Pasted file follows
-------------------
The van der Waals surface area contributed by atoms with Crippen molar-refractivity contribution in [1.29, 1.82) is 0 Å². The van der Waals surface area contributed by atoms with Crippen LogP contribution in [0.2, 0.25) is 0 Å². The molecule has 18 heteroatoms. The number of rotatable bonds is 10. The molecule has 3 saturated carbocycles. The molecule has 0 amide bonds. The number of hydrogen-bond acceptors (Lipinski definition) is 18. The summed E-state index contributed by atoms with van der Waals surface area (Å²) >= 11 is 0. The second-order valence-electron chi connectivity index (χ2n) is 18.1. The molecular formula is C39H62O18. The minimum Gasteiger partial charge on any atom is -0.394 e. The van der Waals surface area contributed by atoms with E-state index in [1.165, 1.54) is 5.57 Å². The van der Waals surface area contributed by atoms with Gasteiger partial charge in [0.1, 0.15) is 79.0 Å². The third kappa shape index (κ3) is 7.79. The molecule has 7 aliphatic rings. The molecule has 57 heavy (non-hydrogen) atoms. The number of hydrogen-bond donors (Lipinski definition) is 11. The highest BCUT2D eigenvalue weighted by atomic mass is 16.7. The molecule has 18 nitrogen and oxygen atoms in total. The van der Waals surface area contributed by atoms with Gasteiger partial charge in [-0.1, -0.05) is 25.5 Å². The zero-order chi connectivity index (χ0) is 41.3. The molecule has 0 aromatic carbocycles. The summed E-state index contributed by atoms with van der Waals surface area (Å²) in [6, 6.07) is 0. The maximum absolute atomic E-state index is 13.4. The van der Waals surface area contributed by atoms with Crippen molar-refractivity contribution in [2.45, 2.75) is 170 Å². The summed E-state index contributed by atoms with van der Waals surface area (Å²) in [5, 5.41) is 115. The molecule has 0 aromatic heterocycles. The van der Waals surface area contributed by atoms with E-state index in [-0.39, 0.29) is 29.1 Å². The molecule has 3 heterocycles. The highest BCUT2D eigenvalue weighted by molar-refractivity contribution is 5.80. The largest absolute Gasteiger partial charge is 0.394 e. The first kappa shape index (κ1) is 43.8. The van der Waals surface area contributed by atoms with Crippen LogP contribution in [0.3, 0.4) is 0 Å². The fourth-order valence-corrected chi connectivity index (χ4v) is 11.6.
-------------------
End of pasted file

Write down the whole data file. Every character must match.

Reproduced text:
The van der Waals surface area contributed by atoms with Crippen molar-refractivity contribution in [1.29, 1.82) is 0 Å². The van der Waals surface area contributed by atoms with Crippen LogP contribution in [0.2, 0.25) is 0 Å². The molecule has 18 heteroatoms. The number of rotatable bonds is 10. The molecule has 3 saturated carbocycles. The molecule has 0 amide bonds. The number of hydrogen-bond acceptors (Lipinski definition) is 18. The summed E-state index contributed by atoms with van der Waals surface area (Å²) >= 11 is 0. The second-order valence-electron chi connectivity index (χ2n) is 18.1. The molecular formula is C39H62O18. The minimum Gasteiger partial charge on any atom is -0.394 e. The van der Waals surface area contributed by atoms with E-state index in [1.165, 1.54) is 5.57 Å². The van der Waals surface area contributed by atoms with Gasteiger partial charge in [0.1, 0.15) is 79.0 Å². The third kappa shape index (κ3) is 7.79. The molecule has 7 aliphatic rings. The molecule has 57 heavy (non-hydrogen) atoms. The number of hydrogen-bond donors (Lipinski definition) is 11. The highest BCUT2D eigenvalue weighted by atomic mass is 16.7. The molecule has 18 nitrogen and oxygen atoms in total. The van der Waals surface area contributed by atoms with Gasteiger partial charge in [-0.1, -0.05) is 25.5 Å². The zero-order chi connectivity index (χ0) is 41.3. The molecule has 0 aromatic carbocycles. The summed E-state index contributed by atoms with van der Waals surface area (Å²) in [6, 6.07) is 0. The maximum absolute atomic E-state index is 13.4. The van der Waals surface area contributed by atoms with Crippen molar-refractivity contribution in [2.45, 2.75) is 170 Å². The summed E-state index contributed by atoms with van der Waals surface area (Å²) in [5, 5.41) is 115. The molecule has 0 aromatic heterocycles. The van der Waals surface area contributed by atoms with E-state index in [-0.39, 0.29) is 29.1 Å². The molecule has 3 heterocycles. The highest BCUT2D eigenvalue weighted by molar-refractivity contribution is 5.80. The largest absolute Gasteiger partial charge is 0.394 e. The first kappa shape index (κ1) is 43.8. The van der Waals surface area contributed by atoms with Crippen LogP contribution in [0.3, 0.4) is 0 Å². The fourth-order valence-corrected chi connectivity index (χ4v) is 11.6.